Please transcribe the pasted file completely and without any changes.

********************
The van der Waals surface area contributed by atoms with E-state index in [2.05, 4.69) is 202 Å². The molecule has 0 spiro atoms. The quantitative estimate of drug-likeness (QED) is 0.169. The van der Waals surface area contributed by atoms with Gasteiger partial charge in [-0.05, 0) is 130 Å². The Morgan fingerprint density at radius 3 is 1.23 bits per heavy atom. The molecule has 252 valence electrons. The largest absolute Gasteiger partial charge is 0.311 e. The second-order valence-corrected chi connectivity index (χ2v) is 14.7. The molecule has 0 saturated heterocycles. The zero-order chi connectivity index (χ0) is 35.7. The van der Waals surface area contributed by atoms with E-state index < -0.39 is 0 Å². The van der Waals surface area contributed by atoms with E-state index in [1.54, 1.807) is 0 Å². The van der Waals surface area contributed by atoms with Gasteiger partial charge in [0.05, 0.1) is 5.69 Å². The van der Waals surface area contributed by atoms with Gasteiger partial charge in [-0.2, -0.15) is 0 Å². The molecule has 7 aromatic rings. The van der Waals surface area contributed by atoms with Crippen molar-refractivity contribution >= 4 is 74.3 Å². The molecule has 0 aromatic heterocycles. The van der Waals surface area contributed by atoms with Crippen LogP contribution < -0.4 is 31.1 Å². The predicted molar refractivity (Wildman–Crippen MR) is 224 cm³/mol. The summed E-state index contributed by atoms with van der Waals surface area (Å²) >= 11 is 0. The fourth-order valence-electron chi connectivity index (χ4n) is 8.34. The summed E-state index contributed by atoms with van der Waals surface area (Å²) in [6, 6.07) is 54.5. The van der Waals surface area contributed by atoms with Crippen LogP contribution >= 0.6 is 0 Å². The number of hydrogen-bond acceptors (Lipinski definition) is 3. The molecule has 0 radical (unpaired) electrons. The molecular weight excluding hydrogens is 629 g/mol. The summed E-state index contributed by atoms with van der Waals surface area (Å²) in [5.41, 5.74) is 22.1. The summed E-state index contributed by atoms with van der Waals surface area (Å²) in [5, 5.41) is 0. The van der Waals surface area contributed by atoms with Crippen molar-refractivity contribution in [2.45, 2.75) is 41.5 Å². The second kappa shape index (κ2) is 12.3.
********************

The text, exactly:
The van der Waals surface area contributed by atoms with E-state index in [2.05, 4.69) is 202 Å². The molecule has 0 spiro atoms. The quantitative estimate of drug-likeness (QED) is 0.169. The van der Waals surface area contributed by atoms with Gasteiger partial charge in [-0.05, 0) is 130 Å². The Morgan fingerprint density at radius 3 is 1.23 bits per heavy atom. The molecule has 252 valence electrons. The largest absolute Gasteiger partial charge is 0.311 e. The second-order valence-corrected chi connectivity index (χ2v) is 14.7. The molecule has 0 saturated heterocycles. The zero-order chi connectivity index (χ0) is 35.7. The van der Waals surface area contributed by atoms with E-state index < -0.39 is 0 Å². The van der Waals surface area contributed by atoms with E-state index in [1.54, 1.807) is 0 Å². The van der Waals surface area contributed by atoms with Gasteiger partial charge in [0.05, 0.1) is 5.69 Å². The van der Waals surface area contributed by atoms with Gasteiger partial charge in [-0.2, -0.15) is 0 Å². The molecule has 7 aromatic rings. The van der Waals surface area contributed by atoms with Crippen molar-refractivity contribution >= 4 is 74.3 Å². The molecule has 0 aromatic heterocycles. The van der Waals surface area contributed by atoms with Crippen LogP contribution < -0.4 is 31.1 Å². The predicted molar refractivity (Wildman–Crippen MR) is 224 cm³/mol. The summed E-state index contributed by atoms with van der Waals surface area (Å²) >= 11 is 0. The fourth-order valence-electron chi connectivity index (χ4n) is 8.34. The summed E-state index contributed by atoms with van der Waals surface area (Å²) in [6, 6.07) is 54.5. The van der Waals surface area contributed by atoms with Crippen LogP contribution >= 0.6 is 0 Å². The number of hydrogen-bond acceptors (Lipinski definition) is 3. The molecule has 0 radical (unpaired) electrons. The molecular weight excluding hydrogens is 629 g/mol. The summed E-state index contributed by atoms with van der Waals surface area (Å²) in [5.41, 5.74) is 22.1. The summed E-state index contributed by atoms with van der Waals surface area (Å²) in [5, 5.41) is 0. The van der Waals surface area contributed by atoms with Crippen molar-refractivity contribution in [2.45, 2.75) is 41.5 Å². The second kappa shape index (κ2) is 12.3.